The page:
What is the most difficult aspect of playwriting?
And the easiest?
What about the curtain lines? Do they come first and then you work your way towards them, or do they arrive in the natural progression of writing the dialogue?
Curtain lines tend to be produced under the pressure of the preceding two or three acts, and usually they seem so dead right, to me anyway, that it really is as if they were in the DNA, unique and inevitable.
Exploring Shakespeare and Modern Theatre in the UK
During April 2015 I accompanied a group of 26 students and chaperones from Mater Dei High School on a trip to Stratford-Upon-Avon and London. Students toured a number of historical sites and theatres, and took workshops with Shakespeare’s Birthplace Trust, National Theatre, and independent theatre practitioners.
I learnt that you can inspire young people to be excited about Shakespeare, and through that, rekindled my own passion for the Bard. The themes of his plays are so relevant to the societies we live in and watching students make those connections is empowering; not only for them, but also as a practitioner.
I enjoy watching people experience London and seeing my great city through a fresh pair of eyes. I told the students to look down side streets, to observe people as they walk, eat and talk. Seeing their excitement is like falling in love all over again. There isn’t a feeling in the world like walking along one of the bridges at night and I’m so glad I got to share that with others.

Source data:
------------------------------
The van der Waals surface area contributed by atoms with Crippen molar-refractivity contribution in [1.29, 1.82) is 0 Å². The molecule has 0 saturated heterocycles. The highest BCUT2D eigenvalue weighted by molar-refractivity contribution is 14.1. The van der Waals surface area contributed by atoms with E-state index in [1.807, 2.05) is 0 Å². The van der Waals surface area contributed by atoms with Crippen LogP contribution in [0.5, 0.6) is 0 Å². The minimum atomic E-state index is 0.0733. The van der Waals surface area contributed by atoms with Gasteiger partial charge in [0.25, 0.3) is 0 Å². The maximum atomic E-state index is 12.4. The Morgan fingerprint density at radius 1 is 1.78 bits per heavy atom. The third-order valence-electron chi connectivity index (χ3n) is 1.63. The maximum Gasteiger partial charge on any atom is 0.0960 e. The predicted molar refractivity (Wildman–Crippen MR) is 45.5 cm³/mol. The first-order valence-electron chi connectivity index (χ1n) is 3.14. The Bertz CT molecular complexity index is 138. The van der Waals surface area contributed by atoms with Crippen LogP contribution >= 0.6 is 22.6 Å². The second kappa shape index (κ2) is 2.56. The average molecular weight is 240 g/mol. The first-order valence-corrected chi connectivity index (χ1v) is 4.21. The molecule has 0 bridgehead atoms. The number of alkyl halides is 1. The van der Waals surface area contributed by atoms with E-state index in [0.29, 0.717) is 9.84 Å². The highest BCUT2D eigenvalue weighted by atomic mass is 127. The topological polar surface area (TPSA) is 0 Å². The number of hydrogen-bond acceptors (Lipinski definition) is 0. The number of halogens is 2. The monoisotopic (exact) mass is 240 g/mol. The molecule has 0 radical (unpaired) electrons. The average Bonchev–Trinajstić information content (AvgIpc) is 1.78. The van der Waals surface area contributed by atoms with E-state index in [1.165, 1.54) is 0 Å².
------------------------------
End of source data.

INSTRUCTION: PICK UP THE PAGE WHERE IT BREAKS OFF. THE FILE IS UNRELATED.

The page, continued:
Below are some videos highlights-
Creatively, I’m on a high!
In the last few months of 2013 I had numerous conversations with playwrights about development opportunities. Having spent some time in New York where over-development of theatre is rife, I knew offering writers “help” in creating full-length plays is something that requires balance.
So the London PLaywriting Lab was born. It’s for anyone, for everyone. We don’t care if you are over 25/if this is your first real attempt at writing/you’ve had some stuff performed but it’s not good enough for the big theatres, all we ask is that you have an idea. Something tangible that you’re willing to dedicate some time and effort to. So that’s that.
A friend of mine cares about breasts, I mean don’t we all..? But she really cares, and alongside the #coppafeel movement, she’s organised a fundraiser for breast cancer. I’ll be presenting a short play inspired by the many, many nicknames for breasts and asking the question, how great are they really?
Buy your tickets here
Then there’s the Forum Theatre piece I’ve been commissioned to write by Sense Theatre (dependent on funding) and the event as part of Camden Fringe that I may or may not be allowed to talk about…
Phew, more details as they arrive.
In the meantime, please buy tickets for the coppafeel fundraiser, it will be a night of fun and frivolity, raising money for something very real and harrowing for so many women.
OH, and, I’m also really happy to say that I’m embracing my Essex roots and will be working on projects with Romford Contemporary Arts Program in the near future. I’ve had a horrible love/hate relationship with Romford for a long time, but it’s been so great to connect with other artists in the area. Thanks to the likes of TOWIE, our reputation is under even more scrutiny, but there’s so much talent to be found amongst the young people of Romford and I look forward to discovering it!